Green energy is a broad term used to describe a variety of ways to sustain our energy needs on a global level, while using renewable and clean sources of energy. The quickly expanding technology of green energy is becoming more exciting every day. Green energy is now more affordable and versatile than ever. We can provide clean energy for everything from a cell phone to an entire developing country. It is such a large and growing field of industry that it might be hard to keep up on all the details.
Green at Home
We are now able to harness the power of the sun, the wind, the ocean, and even the earth itself to power and heat our homes. You can even buy a solar panel kit and install it yourself to provide power for all of your modern electronics. Wind farms too are proving to be extremely helpful in generating power on a large scale. We have discovered the magnificent power contained within our oceans and how to harness it; along with using the heat found within the earth to provide hot water for its residents. The way things are going we will not be depending on ugly and unclean power plants for much longer.
Green on the Road
Rapid and sustainable sources for fuel has created a brand new marketplace, filled with “green” cars, trucks, and everything in-between. When you walk into a dealership you can now choose a vehicle powered by electricity, one that uses a clean form of diesel, or one that runs on batteries. The options are nearly limitless. The most exciting part is you no longer have to sacrifice performance for ‘being green’. You can cruise along any highway just as well as a regular gas-powered vehicle. There are so many clean energy options for vehicles nowadays that it is beginning to make the classic ethanol gas-powered vehicle seem obsolete. All you need to know about green energy is, you will almost certainly be using a lot of it in the near future…if you aren’t using it already.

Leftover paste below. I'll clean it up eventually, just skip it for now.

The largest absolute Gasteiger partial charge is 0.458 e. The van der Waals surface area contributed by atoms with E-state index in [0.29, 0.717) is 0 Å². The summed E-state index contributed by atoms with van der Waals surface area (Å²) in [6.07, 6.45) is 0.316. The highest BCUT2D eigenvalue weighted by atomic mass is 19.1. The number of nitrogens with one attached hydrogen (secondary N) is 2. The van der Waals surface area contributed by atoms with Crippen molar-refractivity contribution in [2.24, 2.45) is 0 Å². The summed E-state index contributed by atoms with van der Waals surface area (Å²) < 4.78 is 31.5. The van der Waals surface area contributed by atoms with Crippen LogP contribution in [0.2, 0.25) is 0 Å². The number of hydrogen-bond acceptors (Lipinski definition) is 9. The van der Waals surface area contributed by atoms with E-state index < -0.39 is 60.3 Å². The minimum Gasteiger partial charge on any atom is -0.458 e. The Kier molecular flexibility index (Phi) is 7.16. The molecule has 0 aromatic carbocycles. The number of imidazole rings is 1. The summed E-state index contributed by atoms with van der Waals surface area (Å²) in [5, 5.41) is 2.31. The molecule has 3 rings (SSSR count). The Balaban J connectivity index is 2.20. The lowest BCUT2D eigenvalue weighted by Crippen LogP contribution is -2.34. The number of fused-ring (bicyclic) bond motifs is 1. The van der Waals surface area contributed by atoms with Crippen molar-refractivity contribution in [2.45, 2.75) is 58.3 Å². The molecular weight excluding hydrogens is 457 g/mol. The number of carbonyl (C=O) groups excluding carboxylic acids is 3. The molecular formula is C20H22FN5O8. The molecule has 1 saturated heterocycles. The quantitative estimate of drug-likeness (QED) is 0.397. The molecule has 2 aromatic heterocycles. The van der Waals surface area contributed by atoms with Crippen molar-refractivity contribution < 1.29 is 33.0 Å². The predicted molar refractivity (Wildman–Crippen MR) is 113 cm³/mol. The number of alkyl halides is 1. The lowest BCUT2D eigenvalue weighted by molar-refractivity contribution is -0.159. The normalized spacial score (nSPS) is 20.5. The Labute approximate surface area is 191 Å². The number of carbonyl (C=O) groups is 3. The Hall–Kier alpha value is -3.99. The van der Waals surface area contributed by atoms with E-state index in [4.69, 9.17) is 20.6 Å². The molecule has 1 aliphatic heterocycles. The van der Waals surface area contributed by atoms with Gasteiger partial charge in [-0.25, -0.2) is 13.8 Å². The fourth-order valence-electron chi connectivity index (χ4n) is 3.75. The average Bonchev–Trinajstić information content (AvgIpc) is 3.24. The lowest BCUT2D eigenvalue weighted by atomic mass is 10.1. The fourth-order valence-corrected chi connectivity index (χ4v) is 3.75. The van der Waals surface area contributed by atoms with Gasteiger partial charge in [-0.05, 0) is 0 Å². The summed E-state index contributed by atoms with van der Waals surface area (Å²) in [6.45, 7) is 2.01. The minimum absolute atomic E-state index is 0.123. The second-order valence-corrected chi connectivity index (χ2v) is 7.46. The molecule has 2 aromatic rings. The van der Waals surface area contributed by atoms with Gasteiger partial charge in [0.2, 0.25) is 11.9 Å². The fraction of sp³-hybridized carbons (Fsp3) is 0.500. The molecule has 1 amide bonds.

When considering available options for clean renewable energy in light of today’s technology, solar power will definitely be on anyone’s short list. Once the equipment and infrastructure are in place and paid for, the energy itself is free and does not consume natural resources. As solar energy systems become more widely used and more efficient, they will also become more economically feasible. The information that follows is a basic description of the components involved with the capture and distribution of solar energy. You can find additional information at solarenergyplans.net.
Converting sunlight into electricity begins with a set of solar panels. They are sometimes mounted on the building’s roof and sometimes on stands that are placed on the ground at angles that provide maximum exposure to sunlight. The panels are comprised of photovoltaic (PV) cells that work by absorbing photons of light that, in turn, release electrons. When captured, these electrons produce an electric current.
The electricity that is produced by solar panels is in the form of direct current (DC) that, to be usable in homes, must be converted to alternating current (AC). This is done by a device called an inverter. Once the electricity is converted to AC, it is sent to the home’s electrical panel from where it is distributed throughout the house to power lights, appliances and other electric devices. When the solar power system generates more electricity than the house uses, the excess goes back into the power grid via the utility meter that actually runs backward during this time. The price of this electricity is credited to the homeowners account and will offset the cost of the power that is used in the home at night when the solar power system is not functioning.
Solar energy use is not limited to residential applications. It is becoming more widely used in government facilities, businesses and schools where it is often a part of sustainability and cost saving initiatives. Because its use reduces an organizations impact on the environment, many organizational officials are realizing the use of solar power is simply the right thing to do. Colleges and universities who install solar energy systems are able to incorporate the technology into their curriculum. This gives many of their students a competitive advantage when they are ready to enter the workforce. As the technology advances, solar energy will become even more attractive and its use more widespread.